According to Table 9, it is evident that, compared to the manual selection of training samples, the automatic selection of samples has dramatically improved the overall accuracy and kappa coefficient of damage mapping by over 22% and 33%, respectively. This result reflects the considerable ability of the designed strict rules in opting for more discriminant samples which result in more inter-class variances over the four mentioned damage degrees. As a result, the automated training samples scenario outperforms manual training data with all train/test ratios. Essentially, data annotation for prediction is an elaborate and time-consuming part of supervised classification, particularly in large-scale studies. Addressing this issue would be more vital when it comes to time-sensitive actions such as damage assessment. This issue will even be intensified if more class numbers are added, which makes self-supervised damage level detection more intricate. Another point is the high variance within classes caused by the wide variety of possible damage to buildings, making damage mapping more cumbersome. That is why we test and validate the capability of auto-training samples for damage mapping in this section. In conclusion, the results in this section clarify that our suggested method for generating the damage map after an earthquake, based on auto-training samples and fusing deep and non-deep features using the OECAE network, is time-efficient, accurate, and cost-effective. It is for this reason that the proposed approach in this study could have a large contribution to bridging the gap of applying remote-sensing-based damage detection for timely hazard management and rescue processes.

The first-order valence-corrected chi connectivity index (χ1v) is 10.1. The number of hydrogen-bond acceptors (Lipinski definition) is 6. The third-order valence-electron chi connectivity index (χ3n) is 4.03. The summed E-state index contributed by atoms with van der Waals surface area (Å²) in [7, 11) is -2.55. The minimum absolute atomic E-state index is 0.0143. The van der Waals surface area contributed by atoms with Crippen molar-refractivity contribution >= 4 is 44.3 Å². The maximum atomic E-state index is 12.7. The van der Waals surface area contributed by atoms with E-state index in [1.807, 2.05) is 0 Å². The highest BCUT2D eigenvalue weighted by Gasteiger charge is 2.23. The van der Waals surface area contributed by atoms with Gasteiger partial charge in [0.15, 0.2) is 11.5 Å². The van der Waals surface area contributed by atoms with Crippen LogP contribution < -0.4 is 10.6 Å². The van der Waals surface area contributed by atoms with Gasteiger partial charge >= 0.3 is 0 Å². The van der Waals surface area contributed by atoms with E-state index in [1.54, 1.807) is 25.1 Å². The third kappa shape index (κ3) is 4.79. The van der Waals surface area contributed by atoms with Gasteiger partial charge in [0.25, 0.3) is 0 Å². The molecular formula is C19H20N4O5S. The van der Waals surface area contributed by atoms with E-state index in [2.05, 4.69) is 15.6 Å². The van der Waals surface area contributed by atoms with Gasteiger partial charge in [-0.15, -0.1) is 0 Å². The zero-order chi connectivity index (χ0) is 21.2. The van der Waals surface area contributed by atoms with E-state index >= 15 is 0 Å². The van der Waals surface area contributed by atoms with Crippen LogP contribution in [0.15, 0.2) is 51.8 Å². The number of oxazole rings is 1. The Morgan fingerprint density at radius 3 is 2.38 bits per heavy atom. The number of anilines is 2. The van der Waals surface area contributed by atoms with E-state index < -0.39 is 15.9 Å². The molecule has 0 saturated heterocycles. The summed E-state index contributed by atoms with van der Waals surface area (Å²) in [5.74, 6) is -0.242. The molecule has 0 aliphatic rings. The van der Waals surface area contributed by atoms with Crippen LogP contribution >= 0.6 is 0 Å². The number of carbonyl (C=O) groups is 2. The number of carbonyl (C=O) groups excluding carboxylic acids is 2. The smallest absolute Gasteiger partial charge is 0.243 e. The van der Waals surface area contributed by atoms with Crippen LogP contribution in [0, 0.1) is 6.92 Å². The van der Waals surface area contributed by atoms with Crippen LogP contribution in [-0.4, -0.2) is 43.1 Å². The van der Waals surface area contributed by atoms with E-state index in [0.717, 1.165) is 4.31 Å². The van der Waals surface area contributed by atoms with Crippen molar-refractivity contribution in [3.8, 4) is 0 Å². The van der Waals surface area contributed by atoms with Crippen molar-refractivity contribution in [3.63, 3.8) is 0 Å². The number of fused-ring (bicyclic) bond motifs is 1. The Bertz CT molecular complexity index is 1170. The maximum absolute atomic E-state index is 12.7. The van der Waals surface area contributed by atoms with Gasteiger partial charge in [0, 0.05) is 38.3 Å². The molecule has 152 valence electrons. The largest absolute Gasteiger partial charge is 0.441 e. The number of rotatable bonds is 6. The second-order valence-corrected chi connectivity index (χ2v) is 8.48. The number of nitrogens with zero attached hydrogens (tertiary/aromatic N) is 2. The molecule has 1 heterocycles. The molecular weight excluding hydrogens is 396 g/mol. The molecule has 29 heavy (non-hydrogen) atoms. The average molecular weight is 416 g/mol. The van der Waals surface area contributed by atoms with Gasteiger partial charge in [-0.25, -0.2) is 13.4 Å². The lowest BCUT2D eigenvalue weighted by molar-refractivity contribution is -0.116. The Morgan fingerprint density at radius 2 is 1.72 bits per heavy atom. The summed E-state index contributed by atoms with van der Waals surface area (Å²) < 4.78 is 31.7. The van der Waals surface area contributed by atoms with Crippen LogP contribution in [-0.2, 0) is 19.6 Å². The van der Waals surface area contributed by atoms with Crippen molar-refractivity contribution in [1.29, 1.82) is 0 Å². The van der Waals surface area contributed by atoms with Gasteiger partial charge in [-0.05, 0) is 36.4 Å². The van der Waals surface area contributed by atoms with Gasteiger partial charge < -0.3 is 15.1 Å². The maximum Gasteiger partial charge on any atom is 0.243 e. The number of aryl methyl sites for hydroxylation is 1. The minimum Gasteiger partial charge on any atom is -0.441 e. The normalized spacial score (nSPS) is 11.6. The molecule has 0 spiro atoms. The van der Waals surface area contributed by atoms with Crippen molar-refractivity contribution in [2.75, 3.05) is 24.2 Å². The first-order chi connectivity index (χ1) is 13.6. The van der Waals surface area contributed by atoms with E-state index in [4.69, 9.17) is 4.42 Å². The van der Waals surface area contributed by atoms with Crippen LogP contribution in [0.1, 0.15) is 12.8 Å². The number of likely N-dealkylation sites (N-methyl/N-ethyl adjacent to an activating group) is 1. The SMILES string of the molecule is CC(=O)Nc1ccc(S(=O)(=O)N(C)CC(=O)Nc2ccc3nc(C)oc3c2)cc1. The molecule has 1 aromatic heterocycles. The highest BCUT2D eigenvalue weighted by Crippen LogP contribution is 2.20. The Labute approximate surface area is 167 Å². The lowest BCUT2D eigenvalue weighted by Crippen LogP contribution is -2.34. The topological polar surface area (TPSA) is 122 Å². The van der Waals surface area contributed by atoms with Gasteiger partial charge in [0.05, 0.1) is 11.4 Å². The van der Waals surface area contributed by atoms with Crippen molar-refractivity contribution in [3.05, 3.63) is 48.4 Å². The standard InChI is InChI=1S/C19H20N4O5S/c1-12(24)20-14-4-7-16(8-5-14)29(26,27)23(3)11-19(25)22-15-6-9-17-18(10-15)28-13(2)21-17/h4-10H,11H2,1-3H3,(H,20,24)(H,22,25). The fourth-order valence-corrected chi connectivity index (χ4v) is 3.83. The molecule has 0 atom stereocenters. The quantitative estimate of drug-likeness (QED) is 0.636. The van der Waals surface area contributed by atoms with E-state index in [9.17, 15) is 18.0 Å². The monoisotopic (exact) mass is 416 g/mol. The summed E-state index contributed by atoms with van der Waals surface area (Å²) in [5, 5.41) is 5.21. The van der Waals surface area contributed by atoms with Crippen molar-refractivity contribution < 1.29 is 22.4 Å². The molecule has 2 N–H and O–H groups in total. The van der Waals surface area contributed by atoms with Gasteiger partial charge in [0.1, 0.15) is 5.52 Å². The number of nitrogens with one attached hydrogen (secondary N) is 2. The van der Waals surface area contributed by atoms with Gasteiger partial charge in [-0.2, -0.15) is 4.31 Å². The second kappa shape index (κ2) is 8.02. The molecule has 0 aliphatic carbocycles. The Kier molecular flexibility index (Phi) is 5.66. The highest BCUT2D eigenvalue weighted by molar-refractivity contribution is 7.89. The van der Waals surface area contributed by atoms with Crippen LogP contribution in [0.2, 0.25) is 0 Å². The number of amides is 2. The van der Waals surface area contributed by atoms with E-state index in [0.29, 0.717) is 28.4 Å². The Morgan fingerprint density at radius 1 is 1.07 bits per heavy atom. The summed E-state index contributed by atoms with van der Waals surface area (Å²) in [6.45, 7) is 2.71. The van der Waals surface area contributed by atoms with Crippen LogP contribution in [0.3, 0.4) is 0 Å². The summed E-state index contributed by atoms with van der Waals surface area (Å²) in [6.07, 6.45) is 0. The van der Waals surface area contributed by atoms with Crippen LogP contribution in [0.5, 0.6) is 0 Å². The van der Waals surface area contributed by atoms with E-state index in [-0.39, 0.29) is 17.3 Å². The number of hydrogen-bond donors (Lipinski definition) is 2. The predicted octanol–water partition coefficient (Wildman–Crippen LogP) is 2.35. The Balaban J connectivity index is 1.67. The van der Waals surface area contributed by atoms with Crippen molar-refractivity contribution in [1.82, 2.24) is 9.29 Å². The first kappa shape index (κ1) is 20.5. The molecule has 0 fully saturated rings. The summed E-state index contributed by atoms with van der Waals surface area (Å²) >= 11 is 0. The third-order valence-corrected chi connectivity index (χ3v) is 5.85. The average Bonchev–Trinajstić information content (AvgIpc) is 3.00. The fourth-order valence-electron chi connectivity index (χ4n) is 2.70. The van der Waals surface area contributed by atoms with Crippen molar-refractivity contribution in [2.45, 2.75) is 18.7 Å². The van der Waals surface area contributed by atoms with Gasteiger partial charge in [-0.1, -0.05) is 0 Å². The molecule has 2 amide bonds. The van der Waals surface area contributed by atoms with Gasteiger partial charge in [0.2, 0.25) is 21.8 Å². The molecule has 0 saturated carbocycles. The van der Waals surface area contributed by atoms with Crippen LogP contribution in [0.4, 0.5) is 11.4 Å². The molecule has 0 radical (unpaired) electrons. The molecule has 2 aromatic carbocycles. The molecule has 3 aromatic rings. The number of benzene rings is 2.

5. Conclusions and Future Research